I had heard of the crisis pregnancy center before, and I wanted to check it out, but I was afraid. I saw the signs for the post-abortion Bible study every day as I worked in my church, and I thought about calling each time I re-read the information. But my fears kept me away. I dreaded taking the chance of being found out by my peers, none of whom knew my secret. I also thought that there was some type of time frame for healing which had long expired, and that risking my reputation would have been for nothing anyway. So I talked myself out of taking the risk every day.
God knew I needed a little help. And He sent that help through the invitation of a friend. The little fundraising walk that she invited me to many years ago was my first safe introduction to the oasis of the crisis pregnancy center I was so thirty to visit, but had self-outcast myself from and never dared to venture near. So when I was invited by my friend to walk, I felt comfortable, ecstatic even, to say yes. But this was only the beginning. After this same friend emailed me her abortion story, I was shocked and then reservedly excited about the possibility that I wasn’t alone, that I could reveal my secret story too. So I asked my husband if he would be comfortable with me sharing our story with a friend, and he said yes. My email reply shocked my friend as much as her email had shocked me. I had done a very good job of portraying a perfect little happy life to her in our exchanges at church and our volunteer service together. Well, that was all about to change and be undone, to my great relief! Putting on a perfect facade week after week is exhausting.
Two months later she and I attended a weekend retreat, and my whole life changed. Suddenly I was surrounded with people who knew my hiding places, people who had been to those places themselves. I was in the company of people who could relate to me, who didn’t judge me, and who loved me enough to encourage me to grow. I was in an environment of safety, where it was safe to talk about my abortion experience, it was safe to learn about post-abortion trauma, it was safe to allow hope and courage to blossom. I learned how many of my issues, like depression and anxiety, had stemmed from my abortion experience. I also learned how abortion affects men, in some ways very similar and some ways very different than women, and specifically that a lot of my husband’s anger and our related marital issues had stemmed all the way back to our abortion experience. I learned more about God in that weekend than I had in several years of personal study, most especially how to receive God’s forgiveness and that through God’s forgiveness, I didn’t have to forgive myself. It was a moot point by then.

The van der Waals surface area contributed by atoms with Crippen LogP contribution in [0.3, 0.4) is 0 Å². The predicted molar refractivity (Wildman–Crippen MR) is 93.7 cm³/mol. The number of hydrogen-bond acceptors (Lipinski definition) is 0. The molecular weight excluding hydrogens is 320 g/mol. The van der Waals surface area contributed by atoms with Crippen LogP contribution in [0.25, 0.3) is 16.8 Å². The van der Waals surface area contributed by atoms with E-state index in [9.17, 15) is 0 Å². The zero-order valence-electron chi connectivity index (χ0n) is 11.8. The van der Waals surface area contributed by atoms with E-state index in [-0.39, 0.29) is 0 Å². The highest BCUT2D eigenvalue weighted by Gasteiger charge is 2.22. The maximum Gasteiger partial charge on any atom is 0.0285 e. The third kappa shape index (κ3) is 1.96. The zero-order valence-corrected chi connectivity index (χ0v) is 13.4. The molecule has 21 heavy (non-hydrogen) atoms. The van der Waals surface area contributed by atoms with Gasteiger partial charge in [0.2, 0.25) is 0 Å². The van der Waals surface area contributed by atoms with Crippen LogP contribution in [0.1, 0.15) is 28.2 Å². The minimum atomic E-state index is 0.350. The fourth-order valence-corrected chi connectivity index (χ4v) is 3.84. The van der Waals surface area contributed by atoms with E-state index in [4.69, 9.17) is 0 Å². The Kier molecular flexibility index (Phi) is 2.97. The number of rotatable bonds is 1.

If you’ve ever had an abortion, or walked alongside someone who has, I hope you too will seek help and forgiveness. The hardest step to healing is telling that first person about your story. It’s more than hard, it’s nearly impossible. But James instructs us in his letter to the church to “confess your sins to each other and pray for one another so that you may be healed.” James 5:16. I like the King James version of this verse even better, “Confess your faults one to another, and pray one for another, that ye may be healed. The effectual fervent prayer of a righteous man availeth much.” My word study of this verse using the Greek Lexicon through the Blue Letter Bible has led me to the following paraphrase,
Acknowledge openly and joyfully your lapse or deviation from truth and uprightness to one another, reciprocally, mutually and also pray to God for one another, reciprocally, mutually in behalf of, for the sake of, over, beyond and more than just for yourself, that you and you all may be healed, cured, made whole, freed from errors and sins, bringing about salvation. The operative, at work, putting forth of power, effecting and displaying one’s activity through prayer, need, indigence, want, privation, seeking, asking and entreating of a righteous man (truly only Christ is righteous, but here, entreat Christ first), and then man or woman approved of or acceptable by God (because he or she has previously done part one of this verse, his/her own confessing and healing) thus availing, but not just making available, indeed having and wielding strength and power to overcome much.
Now that’s a mouthful. It may take a few read-throughs to follow, but the deeper more drawn out meanings of these words helps me to see how God works through His people, and more importantly, how not drawing near to others can keep God’s power from reaching us. I’ve been there, I know how lonely and painful it is to stay in that hiding place, and how difficult and scary that first confession is. There are great places and resources that can help you make that first step. Look up your local crisis pregnancy center, church, and abortion recovery retreat. In the days to come I will provide some specific resources that have helped me through this journey.
Just remember, the first step is the hardest, and the rest is a steady, long but exciting hike with all sorts of ups and downs. Don’t make the journey alone. God knows we all need a little help, and if you pay attention and look around, you will find safe people and places that He has provided. And some day you may be the one helping others.